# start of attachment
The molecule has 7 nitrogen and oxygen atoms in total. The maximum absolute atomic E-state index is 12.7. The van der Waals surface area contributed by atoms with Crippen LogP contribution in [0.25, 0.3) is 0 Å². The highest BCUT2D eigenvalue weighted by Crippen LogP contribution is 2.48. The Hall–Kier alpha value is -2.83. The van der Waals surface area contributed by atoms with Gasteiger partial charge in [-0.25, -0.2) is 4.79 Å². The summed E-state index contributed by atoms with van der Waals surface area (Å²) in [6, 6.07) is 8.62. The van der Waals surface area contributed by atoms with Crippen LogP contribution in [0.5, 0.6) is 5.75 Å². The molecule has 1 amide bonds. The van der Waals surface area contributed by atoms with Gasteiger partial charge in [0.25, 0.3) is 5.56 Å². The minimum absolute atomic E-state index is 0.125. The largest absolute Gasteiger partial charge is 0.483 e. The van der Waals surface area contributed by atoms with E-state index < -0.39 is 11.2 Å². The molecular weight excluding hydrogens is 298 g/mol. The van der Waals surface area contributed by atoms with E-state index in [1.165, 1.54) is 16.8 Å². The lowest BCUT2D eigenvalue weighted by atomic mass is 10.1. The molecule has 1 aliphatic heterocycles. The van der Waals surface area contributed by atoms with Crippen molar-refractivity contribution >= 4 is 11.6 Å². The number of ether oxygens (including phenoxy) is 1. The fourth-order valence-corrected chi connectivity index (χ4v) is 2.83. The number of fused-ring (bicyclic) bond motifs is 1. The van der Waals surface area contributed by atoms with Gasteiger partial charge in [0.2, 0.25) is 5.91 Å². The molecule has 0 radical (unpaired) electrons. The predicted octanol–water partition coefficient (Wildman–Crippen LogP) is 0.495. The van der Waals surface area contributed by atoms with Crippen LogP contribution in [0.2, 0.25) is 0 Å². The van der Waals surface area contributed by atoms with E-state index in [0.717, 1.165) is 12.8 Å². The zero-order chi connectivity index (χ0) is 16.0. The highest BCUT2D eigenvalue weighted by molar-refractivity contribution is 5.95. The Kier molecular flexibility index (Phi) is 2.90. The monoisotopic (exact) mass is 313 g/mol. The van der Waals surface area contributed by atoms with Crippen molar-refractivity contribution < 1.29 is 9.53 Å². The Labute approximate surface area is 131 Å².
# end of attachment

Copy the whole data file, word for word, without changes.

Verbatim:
The molecule has 7 nitrogen and oxygen atoms in total. The maximum absolute atomic E-state index is 12.7. The van der Waals surface area contributed by atoms with Crippen LogP contribution in [0.25, 0.3) is 0 Å². The highest BCUT2D eigenvalue weighted by Crippen LogP contribution is 2.48. The Hall–Kier alpha value is -2.83. The van der Waals surface area contributed by atoms with Gasteiger partial charge in [-0.25, -0.2) is 4.79 Å². The summed E-state index contributed by atoms with van der Waals surface area (Å²) in [6, 6.07) is 8.62. The van der Waals surface area contributed by atoms with Crippen LogP contribution in [0.5, 0.6) is 5.75 Å². The molecule has 1 amide bonds. The van der Waals surface area contributed by atoms with Gasteiger partial charge in [0.25, 0.3) is 5.56 Å². The minimum absolute atomic E-state index is 0.125. The largest absolute Gasteiger partial charge is 0.483 e. The van der Waals surface area contributed by atoms with E-state index < -0.39 is 11.2 Å². The molecular weight excluding hydrogens is 298 g/mol. The van der Waals surface area contributed by atoms with E-state index in [1.165, 1.54) is 16.8 Å². The lowest BCUT2D eigenvalue weighted by atomic mass is 10.1. The molecule has 1 aliphatic heterocycles. The van der Waals surface area contributed by atoms with Crippen molar-refractivity contribution >= 4 is 11.6 Å². The number of ether oxygens (including phenoxy) is 1. The fourth-order valence-corrected chi connectivity index (χ4v) is 2.83. The number of fused-ring (bicyclic) bond motifs is 1. The van der Waals surface area contributed by atoms with Gasteiger partial charge in [0.2, 0.25) is 5.91 Å². The molecule has 0 radical (unpaired) electrons. The predicted octanol–water partition coefficient (Wildman–Crippen LogP) is 0.495. The van der Waals surface area contributed by atoms with Crippen LogP contribution in [0.2, 0.25) is 0 Å². The van der Waals surface area contributed by atoms with E-state index in [0.717, 1.165) is 12.8 Å². The zero-order chi connectivity index (χ0) is 16.0. The highest BCUT2D eigenvalue weighted by molar-refractivity contribution is 5.95. The Kier molecular flexibility index (Phi) is 2.90. The monoisotopic (exact) mass is 313 g/mol. The van der Waals surface area contributed by atoms with Crippen molar-refractivity contribution < 1.29 is 9.53 Å². The Labute approximate surface area is 131 Å².